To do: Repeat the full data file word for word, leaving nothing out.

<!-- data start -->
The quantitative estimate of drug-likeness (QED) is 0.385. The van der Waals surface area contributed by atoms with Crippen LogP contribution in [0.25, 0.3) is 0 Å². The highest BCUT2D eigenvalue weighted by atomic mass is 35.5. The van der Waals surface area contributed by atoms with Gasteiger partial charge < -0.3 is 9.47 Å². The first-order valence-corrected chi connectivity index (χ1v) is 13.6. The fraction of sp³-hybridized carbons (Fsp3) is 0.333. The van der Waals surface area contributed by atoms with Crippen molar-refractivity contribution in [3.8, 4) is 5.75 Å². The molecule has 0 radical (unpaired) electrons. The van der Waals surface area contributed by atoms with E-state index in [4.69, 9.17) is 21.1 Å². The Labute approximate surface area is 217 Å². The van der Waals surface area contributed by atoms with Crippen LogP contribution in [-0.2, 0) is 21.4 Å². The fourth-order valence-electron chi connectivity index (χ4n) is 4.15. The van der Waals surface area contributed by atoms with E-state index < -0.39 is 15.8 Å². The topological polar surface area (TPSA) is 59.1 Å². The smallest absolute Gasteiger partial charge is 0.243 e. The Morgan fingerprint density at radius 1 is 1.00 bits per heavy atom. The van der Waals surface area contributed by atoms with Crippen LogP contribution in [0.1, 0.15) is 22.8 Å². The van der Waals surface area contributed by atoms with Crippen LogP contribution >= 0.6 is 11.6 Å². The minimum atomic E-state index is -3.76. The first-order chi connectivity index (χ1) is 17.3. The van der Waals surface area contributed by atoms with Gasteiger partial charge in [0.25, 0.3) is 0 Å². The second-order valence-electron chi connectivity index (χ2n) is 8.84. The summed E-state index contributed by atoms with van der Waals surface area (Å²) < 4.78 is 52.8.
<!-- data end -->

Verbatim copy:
The quantitative estimate of drug-likeness (QED) is 0.385. The van der Waals surface area contributed by atoms with Crippen LogP contribution in [0.25, 0.3) is 0 Å². The highest BCUT2D eigenvalue weighted by atomic mass is 35.5. The van der Waals surface area contributed by atoms with Gasteiger partial charge < -0.3 is 9.47 Å². The first-order valence-corrected chi connectivity index (χ1v) is 13.6. The fraction of sp³-hybridized carbons (Fsp3) is 0.333. The van der Waals surface area contributed by atoms with Crippen molar-refractivity contribution in [3.8, 4) is 5.75 Å². The molecule has 0 radical (unpaired) electrons. The van der Waals surface area contributed by atoms with E-state index in [4.69, 9.17) is 21.1 Å². The Labute approximate surface area is 217 Å². The van der Waals surface area contributed by atoms with Crippen LogP contribution in [-0.2, 0) is 21.4 Å². The fourth-order valence-electron chi connectivity index (χ4n) is 4.15. The van der Waals surface area contributed by atoms with E-state index < -0.39 is 15.8 Å². The topological polar surface area (TPSA) is 59.1 Å². The smallest absolute Gasteiger partial charge is 0.243 e. The Morgan fingerprint density at radius 1 is 1.00 bits per heavy atom. The van der Waals surface area contributed by atoms with Crippen LogP contribution in [0.1, 0.15) is 22.8 Å². The van der Waals surface area contributed by atoms with Crippen LogP contribution >= 0.6 is 11.6 Å². The minimum atomic E-state index is -3.76. The first-order chi connectivity index (χ1) is 17.3. The van der Waals surface area contributed by atoms with Gasteiger partial charge in [0.25, 0.3) is 0 Å². The second-order valence-electron chi connectivity index (χ2n) is 8.84. The summed E-state index contributed by atoms with van der Waals surface area (Å²) < 4.78 is 52.8.